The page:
The following is part of an ongoing project of transcribing 17th and early 18th century wills and inventories relating to people in Doncaster or surrounding villages, which are mainly held on microfilm at the Borthwick Institute inYork.
Many of the names in the documents were prominent people of the local community living through outbreaks of the plague, the turmoil of the civil war (when Doncaster was at times occupied by first one side then the other), the Commonwealth and, after that, the Restoration. A number of these were Freemen of Doncaster, Aldermen and Capital Burgesses, some of whom are mentioned in the Doncaster Royal Charters of 1664, 1685 and 1688. The population of Doncaster at the time has been estimated at 2,000.
Wills and inventories are a notable and recognised source of valuable information for family research. Of particular interest are those wills which list other family members, whilst for local historians interested in the social history of a particular area the inventories provide a record of items of furniture, implements, etc. often using descriptions that are now obsolete.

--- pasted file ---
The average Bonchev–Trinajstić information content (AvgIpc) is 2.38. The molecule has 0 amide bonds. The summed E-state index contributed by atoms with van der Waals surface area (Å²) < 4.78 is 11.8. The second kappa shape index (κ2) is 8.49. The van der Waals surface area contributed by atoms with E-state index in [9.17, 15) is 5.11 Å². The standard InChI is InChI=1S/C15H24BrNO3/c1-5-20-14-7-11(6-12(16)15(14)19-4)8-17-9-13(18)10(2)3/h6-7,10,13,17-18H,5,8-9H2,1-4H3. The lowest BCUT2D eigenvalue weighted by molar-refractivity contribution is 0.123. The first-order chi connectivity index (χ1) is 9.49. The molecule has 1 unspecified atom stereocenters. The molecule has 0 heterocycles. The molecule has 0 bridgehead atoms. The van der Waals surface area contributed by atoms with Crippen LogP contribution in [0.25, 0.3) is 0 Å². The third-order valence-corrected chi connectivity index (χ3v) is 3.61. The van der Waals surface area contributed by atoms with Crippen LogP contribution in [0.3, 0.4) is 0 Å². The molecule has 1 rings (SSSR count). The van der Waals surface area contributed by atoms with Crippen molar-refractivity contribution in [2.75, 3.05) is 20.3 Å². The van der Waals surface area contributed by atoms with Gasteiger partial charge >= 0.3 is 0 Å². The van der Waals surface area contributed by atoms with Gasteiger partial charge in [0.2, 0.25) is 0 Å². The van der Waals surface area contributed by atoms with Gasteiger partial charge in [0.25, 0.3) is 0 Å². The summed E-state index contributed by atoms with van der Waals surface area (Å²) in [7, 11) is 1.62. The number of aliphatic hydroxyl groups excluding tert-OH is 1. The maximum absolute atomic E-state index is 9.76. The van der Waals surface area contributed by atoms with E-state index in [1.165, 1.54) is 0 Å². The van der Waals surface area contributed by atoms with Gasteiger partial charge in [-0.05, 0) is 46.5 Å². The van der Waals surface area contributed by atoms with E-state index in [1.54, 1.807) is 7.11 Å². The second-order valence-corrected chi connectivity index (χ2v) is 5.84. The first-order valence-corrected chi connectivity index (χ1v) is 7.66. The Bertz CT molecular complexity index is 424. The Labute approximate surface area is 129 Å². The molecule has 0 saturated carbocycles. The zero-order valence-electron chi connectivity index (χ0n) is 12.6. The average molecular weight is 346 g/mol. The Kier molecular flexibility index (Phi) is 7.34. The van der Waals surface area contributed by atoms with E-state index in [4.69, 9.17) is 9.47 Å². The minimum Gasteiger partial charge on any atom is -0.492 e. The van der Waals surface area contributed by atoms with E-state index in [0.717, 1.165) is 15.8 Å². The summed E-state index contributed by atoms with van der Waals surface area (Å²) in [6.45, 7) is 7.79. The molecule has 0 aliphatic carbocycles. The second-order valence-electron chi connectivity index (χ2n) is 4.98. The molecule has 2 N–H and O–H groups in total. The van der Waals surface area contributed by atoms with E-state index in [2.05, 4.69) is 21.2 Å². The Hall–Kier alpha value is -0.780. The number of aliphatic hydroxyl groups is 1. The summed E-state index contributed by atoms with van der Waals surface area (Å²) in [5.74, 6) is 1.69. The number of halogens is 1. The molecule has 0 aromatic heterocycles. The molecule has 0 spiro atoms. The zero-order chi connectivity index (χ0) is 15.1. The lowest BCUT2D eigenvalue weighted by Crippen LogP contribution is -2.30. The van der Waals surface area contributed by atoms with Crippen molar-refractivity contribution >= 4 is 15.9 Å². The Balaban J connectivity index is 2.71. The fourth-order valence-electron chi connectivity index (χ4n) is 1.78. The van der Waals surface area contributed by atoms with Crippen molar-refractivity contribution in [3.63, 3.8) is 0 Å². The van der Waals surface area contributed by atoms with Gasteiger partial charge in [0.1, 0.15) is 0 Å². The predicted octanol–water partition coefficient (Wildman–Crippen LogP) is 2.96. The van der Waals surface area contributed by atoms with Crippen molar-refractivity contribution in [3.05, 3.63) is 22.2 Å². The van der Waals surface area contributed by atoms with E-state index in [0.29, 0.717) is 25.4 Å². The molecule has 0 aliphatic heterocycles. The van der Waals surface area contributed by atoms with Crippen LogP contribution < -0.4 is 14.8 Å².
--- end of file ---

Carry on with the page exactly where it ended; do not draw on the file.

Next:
The transcribing and checking of these documents has being undertaken by a small group of friends, all of whom are members of the Doncaster & District Family History Society and were members of the now defunct Doncaster Archaeological & Historical Society.
Within this booklet are to be found –
- a contents page
- an index of names mentioned and
- a glossary of most of the obsolete words found in the inventories.
All spelling has been left as found but where words have known abbreviations these have been printed in full and the thorn sign – ‘y’ has been transcribed as ‘th’ (i.e. ‘ye’= ‘the’).
Thanks must be given to Maureen Hambrecht for teaching us to read old handwriting and also to Professor David Hey for inspiring at least one of us to become interested in local history many years ago. (Recommended reading: ‘Aspects of Doncaster’ which includes an article by David Hey with transcriptions and explanations of 18th century inventories of Doncaster).
Additional notes about individual people were gathered from various books and records that are available for study at Doncaster Archives and the Local Studies Library.
We are now in the process of transcribing some 16th century wills of Doncaster people.
If you have any interesting old wills, inventories, indentures etc. in English (not Latin) relating to Doncaster people or events that you would like transcribed we would be happy to do them for a small administration charge. We can be contacted at email@example.com
The first volume of Wills and Inventories is available as a free pdf download here, by clicking the following link: